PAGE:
So what would be traded between planets? I, at least, find that it is easy to imagine natural products unique to a planet – say a type of marble stone or wood, for which there is a specialized market on other planets. Or it could be a unique manufactured product, which, while it could be imitated on any planet, the authenticity of the original would still command a price that justified the expense of interplanetary shipments. And you can extend this to ordinary manufactured goods. The USA is perfectly capable of building all sorts of automobiles and yet we import shiploads of them from Germany and other countries, not because of any manufacturing cost advantage, but because they are viewed by some consumers as superior products. Indeed, we import something as common as washing machines and fridges from overseas, while we produce them, cheaper, here. It is entirely imaginable that consumer demand for products famous for their quality could justify the expense of shipping them from one planet to the next in the volume necessary to make them competitive with the domestically produced products. And then there are agricultural products like, say, coffee or tea that can not be produced in the USA and must be imported. While one would imagine that most agricultural products could be grown somewhere on any human inhabited planet, one could also imagine that one planet or another might be simply more suited to growing certain products, either producing superior products, or being able to produce them cheaper in greater volume that would allow them to be exported at a profit. For example, a pound of Darjeeling tea can command a hundred time the price of supermarket teas. A planet that grew superior tea could well export their tea at a profit to satisfy the demand of the millions of tea connoisseurs on one planet. The key is that the supplying the needs of an entire planet for even very specialized goods would likely still create a great enough demand to make bulk shipments economically feasible. And we could also add to products the shipment of interplanetary tourists either in passenger ships or in some form of suspended animation as cargo.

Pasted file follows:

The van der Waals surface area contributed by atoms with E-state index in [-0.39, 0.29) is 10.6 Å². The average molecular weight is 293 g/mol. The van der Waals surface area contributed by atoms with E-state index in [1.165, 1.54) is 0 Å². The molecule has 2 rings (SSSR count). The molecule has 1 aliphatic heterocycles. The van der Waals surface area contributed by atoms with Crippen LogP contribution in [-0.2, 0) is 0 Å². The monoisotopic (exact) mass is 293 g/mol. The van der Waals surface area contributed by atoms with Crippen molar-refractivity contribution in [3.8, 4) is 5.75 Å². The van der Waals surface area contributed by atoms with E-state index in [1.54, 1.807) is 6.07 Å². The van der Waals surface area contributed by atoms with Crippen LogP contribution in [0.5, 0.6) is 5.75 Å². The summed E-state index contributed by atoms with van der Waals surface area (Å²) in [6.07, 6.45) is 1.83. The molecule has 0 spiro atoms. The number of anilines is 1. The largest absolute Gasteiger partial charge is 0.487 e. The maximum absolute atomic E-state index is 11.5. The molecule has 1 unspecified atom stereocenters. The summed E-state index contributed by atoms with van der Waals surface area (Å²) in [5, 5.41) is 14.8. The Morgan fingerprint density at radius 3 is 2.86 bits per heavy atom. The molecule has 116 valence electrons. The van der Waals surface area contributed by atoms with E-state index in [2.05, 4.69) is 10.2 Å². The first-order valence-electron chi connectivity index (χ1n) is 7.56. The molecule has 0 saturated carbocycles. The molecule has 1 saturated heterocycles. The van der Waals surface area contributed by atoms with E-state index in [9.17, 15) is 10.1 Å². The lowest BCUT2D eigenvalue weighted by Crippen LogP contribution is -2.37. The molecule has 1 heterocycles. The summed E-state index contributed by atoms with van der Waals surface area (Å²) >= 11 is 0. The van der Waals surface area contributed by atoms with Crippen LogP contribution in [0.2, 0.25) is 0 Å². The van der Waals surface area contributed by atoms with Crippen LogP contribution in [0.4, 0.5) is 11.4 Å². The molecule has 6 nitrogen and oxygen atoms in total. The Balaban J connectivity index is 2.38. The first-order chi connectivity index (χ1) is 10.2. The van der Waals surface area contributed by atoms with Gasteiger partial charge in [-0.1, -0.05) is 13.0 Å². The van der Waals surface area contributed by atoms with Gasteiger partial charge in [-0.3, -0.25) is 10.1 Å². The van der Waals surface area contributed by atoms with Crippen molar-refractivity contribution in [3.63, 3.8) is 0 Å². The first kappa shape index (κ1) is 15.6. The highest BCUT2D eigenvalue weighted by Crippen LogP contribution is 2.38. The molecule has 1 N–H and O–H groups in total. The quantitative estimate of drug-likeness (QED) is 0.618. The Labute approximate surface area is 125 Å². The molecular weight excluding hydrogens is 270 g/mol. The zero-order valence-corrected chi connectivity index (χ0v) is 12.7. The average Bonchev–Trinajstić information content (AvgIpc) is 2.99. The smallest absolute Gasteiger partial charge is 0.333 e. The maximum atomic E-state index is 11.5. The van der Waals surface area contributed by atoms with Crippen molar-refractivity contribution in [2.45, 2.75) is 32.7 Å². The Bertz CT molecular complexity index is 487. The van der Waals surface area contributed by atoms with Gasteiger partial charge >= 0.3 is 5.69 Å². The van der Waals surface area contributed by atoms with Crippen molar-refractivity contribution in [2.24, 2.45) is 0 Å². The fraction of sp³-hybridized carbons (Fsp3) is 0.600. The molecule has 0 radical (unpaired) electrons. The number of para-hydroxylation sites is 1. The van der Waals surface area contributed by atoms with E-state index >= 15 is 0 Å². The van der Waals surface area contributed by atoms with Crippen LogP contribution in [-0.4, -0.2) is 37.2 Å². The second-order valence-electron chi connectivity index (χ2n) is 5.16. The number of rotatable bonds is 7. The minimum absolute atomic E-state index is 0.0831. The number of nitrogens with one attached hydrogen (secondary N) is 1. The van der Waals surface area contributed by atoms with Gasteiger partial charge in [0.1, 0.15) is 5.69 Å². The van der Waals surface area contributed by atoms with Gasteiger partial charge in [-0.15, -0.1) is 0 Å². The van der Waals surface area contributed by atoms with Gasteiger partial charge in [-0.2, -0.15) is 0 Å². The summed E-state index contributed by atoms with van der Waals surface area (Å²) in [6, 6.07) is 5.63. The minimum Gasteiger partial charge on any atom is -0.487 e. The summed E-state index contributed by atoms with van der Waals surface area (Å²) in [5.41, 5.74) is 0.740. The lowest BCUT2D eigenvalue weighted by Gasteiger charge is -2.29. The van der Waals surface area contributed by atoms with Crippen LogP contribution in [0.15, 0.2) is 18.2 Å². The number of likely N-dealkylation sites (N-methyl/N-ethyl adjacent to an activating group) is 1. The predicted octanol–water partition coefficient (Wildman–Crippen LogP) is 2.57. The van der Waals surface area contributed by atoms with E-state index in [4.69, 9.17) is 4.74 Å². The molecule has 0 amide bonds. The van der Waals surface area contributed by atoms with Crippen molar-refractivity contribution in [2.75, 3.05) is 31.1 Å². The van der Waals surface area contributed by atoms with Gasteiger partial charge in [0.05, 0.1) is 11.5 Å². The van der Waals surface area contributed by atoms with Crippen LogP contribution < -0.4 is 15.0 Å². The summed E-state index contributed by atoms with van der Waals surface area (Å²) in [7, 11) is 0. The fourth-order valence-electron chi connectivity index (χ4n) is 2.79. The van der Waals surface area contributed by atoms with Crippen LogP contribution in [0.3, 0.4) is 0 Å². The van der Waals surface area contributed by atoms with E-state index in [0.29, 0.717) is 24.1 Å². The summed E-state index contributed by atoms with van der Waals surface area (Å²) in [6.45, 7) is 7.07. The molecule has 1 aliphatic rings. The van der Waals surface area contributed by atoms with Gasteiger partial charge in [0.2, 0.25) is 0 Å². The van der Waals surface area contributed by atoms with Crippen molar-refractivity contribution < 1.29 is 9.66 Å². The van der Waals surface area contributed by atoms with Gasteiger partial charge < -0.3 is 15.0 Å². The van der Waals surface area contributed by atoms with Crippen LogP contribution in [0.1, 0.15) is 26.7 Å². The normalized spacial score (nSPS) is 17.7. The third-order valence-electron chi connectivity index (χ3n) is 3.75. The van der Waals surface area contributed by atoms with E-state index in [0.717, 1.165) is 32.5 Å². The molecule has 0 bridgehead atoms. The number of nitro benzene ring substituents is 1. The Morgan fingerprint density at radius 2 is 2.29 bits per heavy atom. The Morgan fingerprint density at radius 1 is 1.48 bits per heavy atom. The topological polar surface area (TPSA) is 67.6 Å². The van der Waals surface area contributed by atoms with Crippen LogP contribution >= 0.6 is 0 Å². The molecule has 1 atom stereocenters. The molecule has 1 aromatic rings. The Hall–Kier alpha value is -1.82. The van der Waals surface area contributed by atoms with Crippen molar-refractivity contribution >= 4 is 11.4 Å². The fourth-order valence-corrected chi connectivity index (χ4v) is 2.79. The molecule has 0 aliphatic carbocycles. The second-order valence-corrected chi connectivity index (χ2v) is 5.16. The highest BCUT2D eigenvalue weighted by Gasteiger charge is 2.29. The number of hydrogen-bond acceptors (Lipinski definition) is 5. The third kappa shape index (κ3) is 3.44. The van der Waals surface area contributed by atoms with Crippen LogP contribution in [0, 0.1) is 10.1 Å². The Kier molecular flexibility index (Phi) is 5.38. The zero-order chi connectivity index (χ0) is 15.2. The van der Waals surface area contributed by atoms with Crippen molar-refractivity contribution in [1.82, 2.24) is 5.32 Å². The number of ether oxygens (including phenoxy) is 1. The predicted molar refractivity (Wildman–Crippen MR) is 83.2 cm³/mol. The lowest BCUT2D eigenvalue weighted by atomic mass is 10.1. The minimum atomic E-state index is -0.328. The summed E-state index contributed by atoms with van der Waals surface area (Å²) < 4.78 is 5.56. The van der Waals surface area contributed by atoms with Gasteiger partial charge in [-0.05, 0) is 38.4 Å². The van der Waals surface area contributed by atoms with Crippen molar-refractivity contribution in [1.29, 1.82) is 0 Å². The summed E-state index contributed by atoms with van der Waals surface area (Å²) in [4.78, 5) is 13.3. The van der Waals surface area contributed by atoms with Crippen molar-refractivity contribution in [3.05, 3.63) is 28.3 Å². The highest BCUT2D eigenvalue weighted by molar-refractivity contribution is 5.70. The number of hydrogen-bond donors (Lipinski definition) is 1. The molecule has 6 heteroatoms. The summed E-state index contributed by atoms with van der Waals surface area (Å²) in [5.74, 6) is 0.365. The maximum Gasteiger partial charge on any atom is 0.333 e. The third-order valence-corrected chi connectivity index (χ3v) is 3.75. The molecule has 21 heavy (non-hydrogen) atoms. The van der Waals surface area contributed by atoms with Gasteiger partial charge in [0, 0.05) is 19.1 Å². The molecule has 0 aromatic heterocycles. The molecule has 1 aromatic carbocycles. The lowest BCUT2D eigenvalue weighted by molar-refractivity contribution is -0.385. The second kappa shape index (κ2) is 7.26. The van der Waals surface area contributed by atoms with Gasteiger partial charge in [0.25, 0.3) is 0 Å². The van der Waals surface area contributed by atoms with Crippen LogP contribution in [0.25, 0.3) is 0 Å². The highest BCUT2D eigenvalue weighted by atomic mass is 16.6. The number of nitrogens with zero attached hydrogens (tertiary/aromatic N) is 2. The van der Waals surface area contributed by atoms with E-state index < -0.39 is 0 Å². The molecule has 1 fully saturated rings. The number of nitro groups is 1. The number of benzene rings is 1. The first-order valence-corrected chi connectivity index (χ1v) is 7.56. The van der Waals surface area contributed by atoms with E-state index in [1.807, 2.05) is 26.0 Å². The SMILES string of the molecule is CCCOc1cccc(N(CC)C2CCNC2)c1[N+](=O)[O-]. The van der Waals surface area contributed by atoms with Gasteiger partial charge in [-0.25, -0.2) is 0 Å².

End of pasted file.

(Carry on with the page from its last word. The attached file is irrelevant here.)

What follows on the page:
Distance, of course, would play a factor in all of this, but vast fortunes were made importing tea from China and spices from Indonesia even though the round trip voyage took a year.

    Of course, shipping a pallet of something to another planet, ala Firefly, is silly. But when you start to look at it on the scale of those vast container ships of today, which given the likely scale of supplying even very specialized products to an entire world of billions of people, is seems to me entirely feasible that interplanetary trade could be supported.

  4. Nice article. Personally, the presence of interstellar trade in space opera is just another element that reminds me that they are fundamentally fantasies, not very constrained (or informed) by reality--including this kind of commerce is a way to keep the story relatable to the reader's current situation. The cost of moving mass between stars is just a non-starter for any kind of capital mercantilism if you have an ounce of realism in your set-up--one that you can't get around with economies of scale with any currently-plausible technology.

    (Larger aside here on how our idea that "of course" our current system of disparate production & shipping makes sense is reliant on ultimately unsustainable systems with lots of unpaid externalities [e.g. affordable shipping due to fossil fuels] that simply don't have space correlates.)

    That said, if there are magical technologies for e.g. extremely cheap FTL and extremely cheap surface-to-orbit tech, one would expect to see economic structures emerge mirroring current production--as you point out, exploiting lower costs of production or extremely specialized/rare products. These discussions often make me think of Cherryh's Alliance-Union books, which do have magic FTL, but otherwise shoot for a fairly high level of realism--there, the space-faring merchants move specialized products between high-tech but low-pop stations, with the implication that 1.) they're massively underwritten by being data couriers and 2.) space-based trade is largely superfluous/luxury to any established planetary civilization.

    (Also, I don't think I've ever caught the reasoning on why anyone in the Trek universe ships anything that can be replicated.)